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Indigenous nursing student receives Aunty Pamela Mam Scholarship

Aboriginal and Torres Strait Islander readers are advised that this article contains the name of a deceased person.

Last week we yarned with first year student, Krysta Davis, about receiving the Aunty Pamela Mam Indigenous Nursing Scholarship and what it means for her to be studying a nursing degree.

Krysta has connections to Waanyi and Kalkadoon people from far north Queensland and grew up in Naarm. She now lives and studies in Meanjin.

Through ATSICHS Brisbane’s partnership with Griffith University, the scholarship supports skills development and career pathways for first-year Indigenous nursing students.

Krysta enrolled in a nursing degree as an entry pathway to further study in the health industry.  She plans to study medicine and has her sights set on becoming a doctor and contributing to Indigenous health research.

“I think it’s really important to have a holistic idea of health care. What better way to start than through nursing,” Krysta said.

Krysta was motivated to study nursing due to her family members having had negative experiences within the mainstream health care system.

“These experiences inspired me to understand the health care system better and challenge the barriers that our mob face in health care.”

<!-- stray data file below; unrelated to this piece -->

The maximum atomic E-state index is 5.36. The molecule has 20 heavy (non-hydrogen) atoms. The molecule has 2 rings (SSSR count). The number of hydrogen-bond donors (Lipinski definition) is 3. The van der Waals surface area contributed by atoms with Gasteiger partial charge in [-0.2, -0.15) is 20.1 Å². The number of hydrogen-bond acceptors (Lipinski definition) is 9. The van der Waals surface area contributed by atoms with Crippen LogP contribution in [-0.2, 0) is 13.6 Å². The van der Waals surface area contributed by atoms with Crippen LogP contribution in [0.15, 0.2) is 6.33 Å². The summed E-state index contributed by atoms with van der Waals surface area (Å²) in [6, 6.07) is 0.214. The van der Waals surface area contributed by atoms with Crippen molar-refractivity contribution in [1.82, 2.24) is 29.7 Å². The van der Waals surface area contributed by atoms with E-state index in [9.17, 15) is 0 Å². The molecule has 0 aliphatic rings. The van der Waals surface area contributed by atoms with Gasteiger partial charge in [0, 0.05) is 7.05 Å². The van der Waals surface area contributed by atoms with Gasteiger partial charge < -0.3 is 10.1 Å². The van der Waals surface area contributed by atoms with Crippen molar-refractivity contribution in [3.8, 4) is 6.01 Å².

Much like our Co-Founder and Life Member Aunty Pamela Mam, we believe that Krysta demonstrates the commitment, dedication and compassion required for health care of First Nations peoples.

“I believe in the saying be the change you want to see in the world… It’s all about giving people the power to take control of their lives. When they can take control of their lives, they can change their outcomes.”

Through our scholarship Krysta was able to attend the annual Congress of Aboriginal and Torres Strait Islander Nurses and Midwives (CATSINaM) conference 2023. She connected with other Aboriginal and Torres Strait Islander practitioners and got a greater understanding of a range of issues affecting the service delivery of Indigenous health.

“ When I attended the conference, I learnt more about Aunty Pamela Mam’s story and contributions to health care and education for mob. I am so honoured to have received this scholarship in her name.”  

Congratulations to Krysta on receiving the scholarship. We are proud of her achievements and can’t wait to welcome her to the community-controlled health industry when she graduates.  

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